Should I enter my cat in a cat show?
Daniel F3 Bengal cat - Photo by Michael Broad. Free to use but please provide a credit.
I was out in the garden yesterday and saw Daniel. Daniel lives with his human companion, Pierrot. They are my neighbors. Nothing exceptional there you might think. Not quite the case because Daniel is a rather exceptional cat, an F3 Bengal cat and he has masses of what I call bling and zing! He is also very athletic and must the fastest cat over a 50 meter sprint in London! And he is a pet cat, no more no less. So should he be, could he be a show cat?
I just snapped the photo in the garden. He looks enormous but is not quite as big as he looks in the photo. I think he was seriously thinking of running up the tree for a second. As it happened he sprinted down the garden after a pigeon that was a full 50 yards away.
I suggested to Pierrot that Daniel is good enough to enter a cat show and would probably win something. So should he?
I thought I would see what it takes to enter a cat show from scratch, without any connection whatsoever with the cat fancy show cat world. It looks a bit daunting to be honest and that is just for the humans! What about the cat?
And there, I think, is the crux of the matter. When people enter a cat for a cat show they are doing it for themselves, aren't they? They must be. The cat doesn't want to win a prize and therefore has no reason to be there.
In fact there are some downsides to showing a cat for the cat! Before I mention them, though, there are probably some upside stuff too.
Some problems/considerations when entering your cat in a cat show:
- Will your cat enjoy the show? I think your cat has to be pretty confident and relaxed in strange situations and in a cage if he or she is to get something positive from a cat show. There is a lot of cage time for a cat what with transporting the cat to the show and then waiting around to be judged. Also nervous and shy cats are less likely to win because temperament plays a big role in deciding winners. It seems only confident relaxed cats need apply. The show cats I have met are almost invariably extremely confident and relaxed around people.
- You are going to have buy the rule book because neither the GCCF nor the CFA publish the rules online which I find a bit irritating. They could at least publish the rules in outline. For example, if you are showing a random bred cat (a moggie) do you have to register your cat with the cat association concerned? I am not sure. If your cat is a purebred you will need to register. The GCCF will let your cat enter a show provided the application to register is pending.
- Is your purebred cat of good enough quality to make it worthwhile entering? I think Daniel is good enough but what do I know? It is probably necessary to ask a person who has shown cats for their advice first.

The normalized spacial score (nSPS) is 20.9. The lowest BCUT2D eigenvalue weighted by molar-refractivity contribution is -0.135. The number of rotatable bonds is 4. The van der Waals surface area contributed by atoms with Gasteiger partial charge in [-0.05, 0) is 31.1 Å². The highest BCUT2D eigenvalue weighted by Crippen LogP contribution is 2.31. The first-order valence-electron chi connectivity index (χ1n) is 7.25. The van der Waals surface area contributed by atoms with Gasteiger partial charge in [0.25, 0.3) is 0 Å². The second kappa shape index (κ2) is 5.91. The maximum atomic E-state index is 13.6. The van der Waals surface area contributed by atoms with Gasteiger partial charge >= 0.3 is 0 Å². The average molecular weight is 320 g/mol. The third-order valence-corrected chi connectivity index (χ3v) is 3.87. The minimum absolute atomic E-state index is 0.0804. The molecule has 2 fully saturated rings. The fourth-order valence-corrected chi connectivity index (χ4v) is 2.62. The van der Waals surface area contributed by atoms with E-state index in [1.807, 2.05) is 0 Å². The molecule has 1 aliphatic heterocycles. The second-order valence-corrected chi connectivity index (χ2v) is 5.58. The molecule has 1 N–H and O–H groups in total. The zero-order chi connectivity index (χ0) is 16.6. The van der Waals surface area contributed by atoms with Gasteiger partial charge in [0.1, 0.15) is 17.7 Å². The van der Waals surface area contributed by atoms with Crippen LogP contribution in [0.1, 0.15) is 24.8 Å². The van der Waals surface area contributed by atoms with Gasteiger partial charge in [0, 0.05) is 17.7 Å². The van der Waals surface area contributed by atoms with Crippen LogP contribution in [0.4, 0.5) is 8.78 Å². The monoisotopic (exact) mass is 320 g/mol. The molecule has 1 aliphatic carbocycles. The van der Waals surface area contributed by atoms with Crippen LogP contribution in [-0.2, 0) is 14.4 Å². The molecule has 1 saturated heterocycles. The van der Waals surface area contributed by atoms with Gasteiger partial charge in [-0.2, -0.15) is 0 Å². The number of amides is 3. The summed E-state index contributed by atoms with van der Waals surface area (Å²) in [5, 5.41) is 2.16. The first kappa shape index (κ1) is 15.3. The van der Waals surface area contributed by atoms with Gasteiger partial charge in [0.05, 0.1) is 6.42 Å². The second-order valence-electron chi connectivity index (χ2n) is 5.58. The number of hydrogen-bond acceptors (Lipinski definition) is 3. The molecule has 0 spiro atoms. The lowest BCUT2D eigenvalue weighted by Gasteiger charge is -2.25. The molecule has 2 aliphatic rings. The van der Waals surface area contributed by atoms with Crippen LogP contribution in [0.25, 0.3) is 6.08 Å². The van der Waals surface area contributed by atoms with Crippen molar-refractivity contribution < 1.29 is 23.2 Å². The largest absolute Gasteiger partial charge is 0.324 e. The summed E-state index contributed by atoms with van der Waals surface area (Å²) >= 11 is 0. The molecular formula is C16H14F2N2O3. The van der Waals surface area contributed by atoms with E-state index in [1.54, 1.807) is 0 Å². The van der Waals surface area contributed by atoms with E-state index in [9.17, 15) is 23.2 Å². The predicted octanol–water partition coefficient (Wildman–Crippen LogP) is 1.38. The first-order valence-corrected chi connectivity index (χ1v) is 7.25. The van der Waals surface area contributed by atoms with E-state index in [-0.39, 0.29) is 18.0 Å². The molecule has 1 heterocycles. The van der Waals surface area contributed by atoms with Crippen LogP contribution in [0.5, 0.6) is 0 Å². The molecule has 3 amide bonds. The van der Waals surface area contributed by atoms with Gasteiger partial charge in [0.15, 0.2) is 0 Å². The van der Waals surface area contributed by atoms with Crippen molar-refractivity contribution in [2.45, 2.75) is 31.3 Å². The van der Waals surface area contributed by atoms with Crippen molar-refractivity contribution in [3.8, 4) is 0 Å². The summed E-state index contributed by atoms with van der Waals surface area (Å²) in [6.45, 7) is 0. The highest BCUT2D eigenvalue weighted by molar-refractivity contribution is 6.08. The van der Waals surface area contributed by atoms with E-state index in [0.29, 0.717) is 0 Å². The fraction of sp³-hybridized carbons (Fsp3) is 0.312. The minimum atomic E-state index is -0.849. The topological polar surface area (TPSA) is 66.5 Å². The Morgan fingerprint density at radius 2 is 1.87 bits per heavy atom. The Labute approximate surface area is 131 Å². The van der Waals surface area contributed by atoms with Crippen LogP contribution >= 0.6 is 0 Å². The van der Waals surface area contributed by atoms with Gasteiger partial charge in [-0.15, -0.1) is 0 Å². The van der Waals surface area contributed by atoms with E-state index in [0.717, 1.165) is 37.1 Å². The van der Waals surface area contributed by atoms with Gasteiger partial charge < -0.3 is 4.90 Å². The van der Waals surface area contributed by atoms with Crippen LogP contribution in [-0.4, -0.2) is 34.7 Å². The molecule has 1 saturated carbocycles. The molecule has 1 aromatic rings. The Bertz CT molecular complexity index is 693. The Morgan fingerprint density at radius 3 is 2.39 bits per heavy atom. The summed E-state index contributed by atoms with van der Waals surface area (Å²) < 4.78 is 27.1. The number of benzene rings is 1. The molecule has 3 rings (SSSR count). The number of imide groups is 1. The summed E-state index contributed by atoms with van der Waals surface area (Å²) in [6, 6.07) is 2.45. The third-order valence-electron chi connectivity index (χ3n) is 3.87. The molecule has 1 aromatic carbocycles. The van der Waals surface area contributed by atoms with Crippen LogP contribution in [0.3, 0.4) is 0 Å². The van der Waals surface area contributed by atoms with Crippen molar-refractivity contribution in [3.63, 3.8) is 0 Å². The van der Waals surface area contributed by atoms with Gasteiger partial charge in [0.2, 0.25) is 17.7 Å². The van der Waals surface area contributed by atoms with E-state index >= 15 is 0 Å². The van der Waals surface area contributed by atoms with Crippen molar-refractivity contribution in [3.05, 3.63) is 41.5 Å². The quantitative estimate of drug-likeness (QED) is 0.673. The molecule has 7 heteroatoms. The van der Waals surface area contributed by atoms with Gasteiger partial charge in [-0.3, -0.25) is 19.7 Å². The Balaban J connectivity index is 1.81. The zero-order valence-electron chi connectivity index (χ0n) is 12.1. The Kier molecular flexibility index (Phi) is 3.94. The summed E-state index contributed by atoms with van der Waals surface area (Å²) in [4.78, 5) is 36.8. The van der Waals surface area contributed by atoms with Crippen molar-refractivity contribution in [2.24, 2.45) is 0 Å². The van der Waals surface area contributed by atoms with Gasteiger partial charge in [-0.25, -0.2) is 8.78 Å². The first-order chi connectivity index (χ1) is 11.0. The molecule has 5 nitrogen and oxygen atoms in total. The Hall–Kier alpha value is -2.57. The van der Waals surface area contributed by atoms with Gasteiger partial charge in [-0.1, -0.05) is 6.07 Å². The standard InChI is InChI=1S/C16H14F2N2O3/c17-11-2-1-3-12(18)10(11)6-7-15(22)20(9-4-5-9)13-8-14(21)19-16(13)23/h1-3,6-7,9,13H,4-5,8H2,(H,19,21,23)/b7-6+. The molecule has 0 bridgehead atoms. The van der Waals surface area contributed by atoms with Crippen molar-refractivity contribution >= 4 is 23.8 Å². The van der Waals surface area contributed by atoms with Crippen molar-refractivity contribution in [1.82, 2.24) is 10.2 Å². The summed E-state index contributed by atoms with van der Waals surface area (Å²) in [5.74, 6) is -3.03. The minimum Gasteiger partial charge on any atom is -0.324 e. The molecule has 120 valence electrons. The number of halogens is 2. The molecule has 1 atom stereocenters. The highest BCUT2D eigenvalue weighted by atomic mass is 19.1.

- Expense is one factor. You will need a fancy cage for your cat to sit in at the cat show. These are like little cat apartments so they can't come that cheap. Then there are those famous curtains. Cat show curtains are startling to newcomers. They look extraordinary and they are certainly very fancy. Curtains are placed around the cage to make the cat feel calmer and prevent cat arguments neighbour to neighbour! Of course they don't have to be fancy and I am sure some competitors (the human half of the team) prepare their own curtains. There is all the other expenses too, such as travel costs, registration costs, entry fees, parking costs, and the bits and pieces that go in the cage etc. plus grooming equipment.
- An important consideration is the faint risk of your cat catching a disease at a cat show. There are lots of cats and they are close together. When I first went to a cat show I was told not to place my hand through the cage and touch a cat. I presume this was to prevent the spread of disease, perhaps things such a ringworm but I am not sure.
- The rules and hoops and hurdles that both cat and human need to go through are quite complicated and time consuming. They would put me off. Perhaps they could be simplified? You will need a copy of the rules and a list of cat shows so that you can contact the show administrators to enter your cat.
I have probably been a bit harsh on the downside. There is of course an upside to cat showing but is it all to do with the person?
A person showing their cat can get a lot of pleasure from it; meeting people, learning about cats and hopefully winning awards. What does the cat take away from the experience?
I have to ask that because I consider this website, the voice of the cat. Well, I am sure some cats actually enjoy it too. After all it is a change of scene and stimulating for a cat. That must be a good thing.
But it would seem to depend on the cat and his or her personality. It is down to us to make a good judgment on that one. The first question that we should ask is, "Will my cat be OK with this?"
Back to glamorous Daniel. He could do well at a cat show I feel. A Bengal breeder will know better. But I know Pierrot won't show him at cat shows. He is happy for Daniel to be his companion and no more. And that, bottom line, is what cat caretaking is all about. Cat showing is a human concept and a human activity.
Two external links for more from the experts (these open in new tabs or windows):
In the UK - GCCF - Would you like to Show your Cat?
In the USA - CFA - Ready... Set ... Show